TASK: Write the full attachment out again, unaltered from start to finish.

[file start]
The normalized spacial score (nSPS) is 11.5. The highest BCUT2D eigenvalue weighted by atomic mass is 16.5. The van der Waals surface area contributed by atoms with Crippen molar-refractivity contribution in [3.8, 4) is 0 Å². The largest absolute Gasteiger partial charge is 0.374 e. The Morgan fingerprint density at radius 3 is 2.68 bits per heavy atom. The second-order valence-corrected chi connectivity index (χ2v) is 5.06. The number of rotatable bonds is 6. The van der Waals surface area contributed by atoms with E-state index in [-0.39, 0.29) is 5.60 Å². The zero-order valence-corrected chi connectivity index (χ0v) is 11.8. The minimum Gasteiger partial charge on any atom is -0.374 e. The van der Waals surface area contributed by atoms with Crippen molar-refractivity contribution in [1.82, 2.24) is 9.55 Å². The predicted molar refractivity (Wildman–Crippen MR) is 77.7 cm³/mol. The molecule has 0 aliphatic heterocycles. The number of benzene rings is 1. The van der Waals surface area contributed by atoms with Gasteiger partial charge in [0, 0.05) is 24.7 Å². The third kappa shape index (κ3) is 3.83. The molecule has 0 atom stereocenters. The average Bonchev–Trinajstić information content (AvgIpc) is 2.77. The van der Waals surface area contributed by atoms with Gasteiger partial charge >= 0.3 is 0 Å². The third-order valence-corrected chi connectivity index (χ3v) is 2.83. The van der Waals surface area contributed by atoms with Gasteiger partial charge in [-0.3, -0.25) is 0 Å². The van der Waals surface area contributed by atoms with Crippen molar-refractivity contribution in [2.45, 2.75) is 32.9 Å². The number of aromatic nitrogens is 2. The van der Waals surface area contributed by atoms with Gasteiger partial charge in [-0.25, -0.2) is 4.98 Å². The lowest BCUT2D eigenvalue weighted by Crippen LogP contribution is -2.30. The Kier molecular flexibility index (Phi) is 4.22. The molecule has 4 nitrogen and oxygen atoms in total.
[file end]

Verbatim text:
The normalized spacial score (nSPS) is 11.5. The highest BCUT2D eigenvalue weighted by atomic mass is 16.5. The van der Waals surface area contributed by atoms with Crippen molar-refractivity contribution in [3.8, 4) is 0 Å². The largest absolute Gasteiger partial charge is 0.374 e. The Morgan fingerprint density at radius 3 is 2.68 bits per heavy atom. The second-order valence-corrected chi connectivity index (χ2v) is 5.06. The number of rotatable bonds is 6. The van der Waals surface area contributed by atoms with E-state index in [-0.39, 0.29) is 5.60 Å². The zero-order valence-corrected chi connectivity index (χ0v) is 11.8. The minimum Gasteiger partial charge on any atom is -0.374 e. The van der Waals surface area contributed by atoms with Crippen molar-refractivity contribution in [1.82, 2.24) is 9.55 Å². The predicted molar refractivity (Wildman–Crippen MR) is 77.7 cm³/mol. The molecule has 0 aliphatic heterocycles. The number of benzene rings is 1. The van der Waals surface area contributed by atoms with Gasteiger partial charge in [0, 0.05) is 24.7 Å². The third kappa shape index (κ3) is 3.83. The molecule has 0 atom stereocenters. The average Bonchev–Trinajstić information content (AvgIpc) is 2.77. The van der Waals surface area contributed by atoms with Gasteiger partial charge >= 0.3 is 0 Å². The third-order valence-corrected chi connectivity index (χ3v) is 2.83. The van der Waals surface area contributed by atoms with Gasteiger partial charge in [-0.3, -0.25) is 0 Å². The van der Waals surface area contributed by atoms with Crippen molar-refractivity contribution in [2.45, 2.75) is 32.9 Å². The number of aromatic nitrogens is 2. The van der Waals surface area contributed by atoms with Gasteiger partial charge in [-0.25, -0.2) is 4.98 Å². The lowest BCUT2D eigenvalue weighted by Crippen LogP contribution is -2.30. The Kier molecular flexibility index (Phi) is 4.22. The molecule has 4 nitrogen and oxygen atoms in total.